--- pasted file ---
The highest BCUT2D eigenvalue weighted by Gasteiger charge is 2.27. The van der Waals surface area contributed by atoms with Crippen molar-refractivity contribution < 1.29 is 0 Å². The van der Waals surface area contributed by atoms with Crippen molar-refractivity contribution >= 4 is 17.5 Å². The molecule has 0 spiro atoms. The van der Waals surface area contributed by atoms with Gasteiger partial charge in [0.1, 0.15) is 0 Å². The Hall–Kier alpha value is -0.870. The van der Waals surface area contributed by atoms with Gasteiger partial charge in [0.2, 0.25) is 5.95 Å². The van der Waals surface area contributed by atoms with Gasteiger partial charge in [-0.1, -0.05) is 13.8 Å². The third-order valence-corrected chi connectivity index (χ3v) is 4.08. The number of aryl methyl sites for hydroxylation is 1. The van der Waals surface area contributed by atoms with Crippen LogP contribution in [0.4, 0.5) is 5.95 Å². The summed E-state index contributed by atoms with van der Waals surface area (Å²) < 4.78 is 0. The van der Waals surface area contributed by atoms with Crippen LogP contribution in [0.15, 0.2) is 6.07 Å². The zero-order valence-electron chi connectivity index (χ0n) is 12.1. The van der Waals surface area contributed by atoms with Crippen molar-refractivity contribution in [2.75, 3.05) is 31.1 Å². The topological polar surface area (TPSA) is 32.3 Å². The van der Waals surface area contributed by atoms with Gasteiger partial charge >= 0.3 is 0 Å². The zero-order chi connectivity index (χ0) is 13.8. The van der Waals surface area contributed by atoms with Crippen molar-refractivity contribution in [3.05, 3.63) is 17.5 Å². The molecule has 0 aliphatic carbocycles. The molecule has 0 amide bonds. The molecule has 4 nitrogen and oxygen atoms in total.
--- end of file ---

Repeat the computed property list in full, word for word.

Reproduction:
The highest BCUT2D eigenvalue weighted by Gasteiger charge is 2.27. The van der Waals surface area contributed by atoms with Crippen molar-refractivity contribution < 1.29 is 0 Å². The van der Waals surface area contributed by atoms with Crippen molar-refractivity contribution >= 4 is 17.5 Å². The molecule has 0 spiro atoms. The van der Waals surface area contributed by atoms with Gasteiger partial charge in [0.1, 0.15) is 0 Å². The Hall–Kier alpha value is -0.870. The van der Waals surface area contributed by atoms with Gasteiger partial charge in [0.2, 0.25) is 5.95 Å². The van der Waals surface area contributed by atoms with Gasteiger partial charge in [-0.1, -0.05) is 13.8 Å². The third-order valence-corrected chi connectivity index (χ3v) is 4.08. The number of aryl methyl sites for hydroxylation is 1. The van der Waals surface area contributed by atoms with Crippen LogP contribution in [0.4, 0.5) is 5.95 Å². The summed E-state index contributed by atoms with van der Waals surface area (Å²) < 4.78 is 0. The van der Waals surface area contributed by atoms with Crippen LogP contribution in [0.15, 0.2) is 6.07 Å². The zero-order valence-electron chi connectivity index (χ0n) is 12.1. The van der Waals surface area contributed by atoms with Crippen molar-refractivity contribution in [2.75, 3.05) is 31.1 Å². The topological polar surface area (TPSA) is 32.3 Å². The van der Waals surface area contributed by atoms with Gasteiger partial charge >= 0.3 is 0 Å². The zero-order chi connectivity index (χ0) is 13.8. The van der Waals surface area contributed by atoms with Crippen molar-refractivity contribution in [3.05, 3.63) is 17.5 Å². The molecule has 0 aliphatic carbocycles. The molecule has 0 amide bonds. The molecule has 4 nitrogen and oxygen atoms in total.